TPM News

TPM has been reporting for weeks about the effect of the debt debate on individual political leaders and the subsequently low ratings of Congress. But new data from a CNN poll shows that there's been a difference in the minds of many Americans: the Democratic Party is getting a split on approval/disapproval at 47 - 47, but the Republican Party disapproval rating is all the way up to 59%, against a 33% approval.

The GOP approval rating has been going down in the CNN poll since their 2010 victories: in the October 27-30 version, the Republican Party had a small plurality in approval, at 44 - 43. But since last fall's election they've seen a steady downward trend in the survey, to the current low, which is the highest disapproval rating in the CNN poll in the last twenty years.

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Proponents of gay marriage scored a huge victory in June when the New York Legislature passed a law legalizing it, advocates celebrated when Gov. Andrew Cuomo signed it, and Mayor Bloomberg marked the occasion by officiating the wedding of two top staffers. In short, the political establishment embraced gay marriage in New York, and now it's a part of life in the state.

In Vermont, it's been part of life since April of 2009. A new survey from Public Policy Polling provides a look into how the law is viewed by Vermont residents, who have clearly accepted it as part of the state's social fabric: 58% say that same sex marriage should be legal.

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Nebraska Attorney General Jon Bruning, a frontrunner to win the GOP nomination against Sen. Ben Nelson (D-NE), compared poor people to scavenging racoons in a speech this week.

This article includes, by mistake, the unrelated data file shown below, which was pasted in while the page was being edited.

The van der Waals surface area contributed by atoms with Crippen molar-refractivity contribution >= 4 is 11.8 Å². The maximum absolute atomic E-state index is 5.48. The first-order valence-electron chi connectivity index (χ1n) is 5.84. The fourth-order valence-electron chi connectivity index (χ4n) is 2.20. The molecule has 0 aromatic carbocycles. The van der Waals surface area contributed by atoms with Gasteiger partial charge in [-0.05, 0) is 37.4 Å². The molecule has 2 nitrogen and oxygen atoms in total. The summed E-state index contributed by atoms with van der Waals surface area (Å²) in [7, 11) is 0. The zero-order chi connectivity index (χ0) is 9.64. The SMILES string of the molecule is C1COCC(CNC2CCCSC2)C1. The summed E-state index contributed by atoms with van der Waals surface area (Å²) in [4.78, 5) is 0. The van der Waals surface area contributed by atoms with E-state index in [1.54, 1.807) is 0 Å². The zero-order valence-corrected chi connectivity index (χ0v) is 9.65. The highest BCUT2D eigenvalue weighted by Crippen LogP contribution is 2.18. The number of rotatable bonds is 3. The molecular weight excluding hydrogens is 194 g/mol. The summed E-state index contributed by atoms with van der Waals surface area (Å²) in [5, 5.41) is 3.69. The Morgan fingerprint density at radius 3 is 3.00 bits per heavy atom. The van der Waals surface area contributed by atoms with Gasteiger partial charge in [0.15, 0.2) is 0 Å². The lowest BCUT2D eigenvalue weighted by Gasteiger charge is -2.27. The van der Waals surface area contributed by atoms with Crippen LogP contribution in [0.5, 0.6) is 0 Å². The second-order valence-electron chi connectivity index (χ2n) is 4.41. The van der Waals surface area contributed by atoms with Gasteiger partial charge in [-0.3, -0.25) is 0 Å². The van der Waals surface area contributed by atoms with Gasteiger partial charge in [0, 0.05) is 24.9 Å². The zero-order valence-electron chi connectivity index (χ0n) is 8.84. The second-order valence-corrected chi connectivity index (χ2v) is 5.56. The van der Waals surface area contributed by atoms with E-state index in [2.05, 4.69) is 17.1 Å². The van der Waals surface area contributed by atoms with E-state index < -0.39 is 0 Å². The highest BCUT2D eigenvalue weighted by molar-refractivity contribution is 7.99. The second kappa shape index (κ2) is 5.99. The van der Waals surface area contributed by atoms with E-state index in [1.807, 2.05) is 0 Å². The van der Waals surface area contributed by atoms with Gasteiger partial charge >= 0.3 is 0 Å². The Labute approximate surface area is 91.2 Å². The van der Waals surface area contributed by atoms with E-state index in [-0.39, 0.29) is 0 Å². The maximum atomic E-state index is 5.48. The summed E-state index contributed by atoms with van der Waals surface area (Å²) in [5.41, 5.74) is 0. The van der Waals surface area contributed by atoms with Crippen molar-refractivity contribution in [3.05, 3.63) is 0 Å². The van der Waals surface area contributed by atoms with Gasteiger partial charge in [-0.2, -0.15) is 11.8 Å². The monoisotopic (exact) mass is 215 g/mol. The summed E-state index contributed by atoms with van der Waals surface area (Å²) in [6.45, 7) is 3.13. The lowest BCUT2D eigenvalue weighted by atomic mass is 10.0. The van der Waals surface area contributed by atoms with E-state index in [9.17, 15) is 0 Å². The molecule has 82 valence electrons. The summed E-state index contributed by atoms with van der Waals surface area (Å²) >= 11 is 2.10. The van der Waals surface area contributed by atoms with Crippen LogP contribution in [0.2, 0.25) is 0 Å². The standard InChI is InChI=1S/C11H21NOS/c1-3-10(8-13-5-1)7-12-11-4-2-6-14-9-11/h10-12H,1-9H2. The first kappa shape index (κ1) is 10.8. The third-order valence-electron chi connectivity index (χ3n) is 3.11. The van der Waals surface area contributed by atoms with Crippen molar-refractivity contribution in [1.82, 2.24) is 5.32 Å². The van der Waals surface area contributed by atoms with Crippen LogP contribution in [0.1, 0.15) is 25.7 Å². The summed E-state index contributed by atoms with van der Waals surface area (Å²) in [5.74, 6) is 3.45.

In a video captured by the liberal group, American Bridge 21st Century, Bruning makes the comparison as part of an elaborate metaphor originally focused on environmental regulations. He describes a requirement that workers at a construction project gather up endangered beetles by luring them into a bucket with a dead rat in order to release them elsewhere. But the plan is thwarted when hungry raccoons then eat them straight out of the rat-infested bucket. Which, according to Bruning, is a perfect image to illustrate how welfare recipients receive their benefits.

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Last week the U.S. Commerce Department released a report that highlighted the ongoing lack of women in science, technology, engineering and math jobs. The study showed that the disparity began at university with only 27 percent of degrees in the field being awarded to women in 2009.

Now it turns out that many of those women who do go on to pursue an academic career in science say that their career prevents them from having as many children as they want. In addition, almost a third of young women scientists who took part in a newly-published study worry that their careers will prevent them from having a family.

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News Corp's Sunday broadsheet the Sunday Times has reportedly banned the use of subterfuge -- including the use of pseudonyms and alter egos -- in the wake of the News Of The World phone hacking scandal, according to The Guardian.